“ l ov e f or huma ni ty, l ove f or one a n ot h e r w i th no hi dden i ntenti ons.”
INTERVIEW BY KARINA DIEZ PHOTOGRAPHY BY RACHEL KOBER I see that you’re originally from Indonesia. What was it like growing up there? EW: It was interesting. It’s a completely different world than out here, it is a city of duality in a sense that it is a metropolis but yet sort of still suburbia. Everyone else loves to spend time at the mall. I remember growing up either being indoors a lot or playing games with my brother in the front yard. When indoors, I was heavily into reading books/mangas, being immersed in video games or drawing. That early exposure to vibrant colors and intense storylines facilitated my wild imagination. However, Indonesia is still a third world country. Early on, I was already exposed to the physical suffering of the poor and noticed the disparity between the socio-economic classes. What made you decide to move across the globe from Indonesia to New York? EW: I moved to New York to pursue art school, specifically graphic design. I wanted to experience the other extreme, although I observe some parallels when it comes to my hometown and New York. What made you decide that you wanted to be a graphic designer/photographer? EW: I don’t think art is something you decide. It’s something that is within you. Since I was a kid, I was always drawn to that feeling that is initiated from multiple mediums of creativity. I relied on my eyes to decipher the outside world, I observed to make sense of everything. So when I got my hands on the tools that allowed to express what was already within me, I was absolutely absorbed. First, coloring pencils to cameras to computers. I wanted to create worlds for others to experience in, somewhere that is the border between fantasy and reality. I desire to make people feel deeply, emotions that sometimes can’t be translated into words.
What has been your favorite photo series to shoot? EW: I have no favorites; every single thing I create affected me differently and allowed me to channel a completely different portal to my imagination. It’s hard to pick favorites when all of them matter so much and they have to exist for a specific reason. What do you feel makes a good photograph? EW: Something that makes you feel. A piece that consists of strong intentions. One that stands on its own regardless of various projected interpretations. It also needs a powerful visual concept that supports the wholeness of it all. I have encountered multiple beautiful photographs that are empty, so I did not stay longer than needed. The vice versa also does not captivate when it has a wonderful concept but weak physical execution. A beautiful balance of both aesthetics and substance is required. A great photograph constantly challenges and also provides a new understanding after several visits. I want to observe a new detail every single time. It forces the viewer to pay attention and be in the present. Tell me a little bit more about your focuses and why you gear your creativity toward them. EW: My focus changes everyday or at least my medium morphs. I never want to limit myself; I try to experiment with all avenues. I mostly focus on visual because that is the stimuli I work with the most. However, I have immense appreciation for other stimulus that impact other senses like music and cooking. I eventually want to create multi-sensory experiences like an immersive film that may be achievable by virtual reality. Creativity is infinite just like our spirit therefore it can be summoned in different ways. That’s how I like to see it. I read somewhere that in this dimension, we can only translate beauty as sights and sounds. Therefore to hold the power to influence someone through that is so important.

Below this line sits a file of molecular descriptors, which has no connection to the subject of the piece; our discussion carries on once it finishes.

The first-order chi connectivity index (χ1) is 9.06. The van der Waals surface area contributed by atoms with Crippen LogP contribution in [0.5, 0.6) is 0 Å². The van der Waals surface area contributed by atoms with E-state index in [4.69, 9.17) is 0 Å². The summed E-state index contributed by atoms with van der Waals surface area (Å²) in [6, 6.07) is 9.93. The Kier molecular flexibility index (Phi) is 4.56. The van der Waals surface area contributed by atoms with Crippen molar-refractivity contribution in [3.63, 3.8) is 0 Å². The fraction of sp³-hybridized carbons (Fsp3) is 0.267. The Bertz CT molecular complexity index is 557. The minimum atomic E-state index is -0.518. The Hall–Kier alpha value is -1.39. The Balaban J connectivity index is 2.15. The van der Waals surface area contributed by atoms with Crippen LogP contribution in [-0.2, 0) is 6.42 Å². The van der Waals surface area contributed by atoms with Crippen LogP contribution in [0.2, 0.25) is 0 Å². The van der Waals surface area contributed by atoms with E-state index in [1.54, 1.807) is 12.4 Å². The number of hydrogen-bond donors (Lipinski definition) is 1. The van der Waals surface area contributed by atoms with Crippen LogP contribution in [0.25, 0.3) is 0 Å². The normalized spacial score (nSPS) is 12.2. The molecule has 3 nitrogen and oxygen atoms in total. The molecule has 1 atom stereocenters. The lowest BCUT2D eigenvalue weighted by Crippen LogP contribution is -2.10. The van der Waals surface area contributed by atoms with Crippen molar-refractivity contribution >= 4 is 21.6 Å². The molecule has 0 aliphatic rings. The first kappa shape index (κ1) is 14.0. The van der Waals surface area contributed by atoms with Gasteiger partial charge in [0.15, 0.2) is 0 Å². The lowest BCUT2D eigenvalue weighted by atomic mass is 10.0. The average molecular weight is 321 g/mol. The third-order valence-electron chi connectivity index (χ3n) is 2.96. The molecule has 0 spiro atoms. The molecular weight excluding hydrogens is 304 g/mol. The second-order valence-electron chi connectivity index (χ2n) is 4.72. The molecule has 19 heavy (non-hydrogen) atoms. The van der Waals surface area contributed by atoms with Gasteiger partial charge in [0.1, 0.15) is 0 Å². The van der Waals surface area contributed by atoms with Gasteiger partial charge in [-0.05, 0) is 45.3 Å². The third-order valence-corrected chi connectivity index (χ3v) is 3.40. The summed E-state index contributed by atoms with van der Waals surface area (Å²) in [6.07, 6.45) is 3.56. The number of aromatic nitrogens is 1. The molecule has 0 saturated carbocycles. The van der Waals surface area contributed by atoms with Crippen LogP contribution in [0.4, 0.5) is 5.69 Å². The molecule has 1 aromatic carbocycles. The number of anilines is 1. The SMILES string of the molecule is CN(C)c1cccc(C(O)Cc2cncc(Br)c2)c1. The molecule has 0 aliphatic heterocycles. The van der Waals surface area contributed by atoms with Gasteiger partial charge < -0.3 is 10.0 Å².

local wolves — 99
On the cover, Brandon Woelfel // Featuring: Cary Fagan, Kiele Twarowski, Lloyd Pursall, Parker Woods and loads more.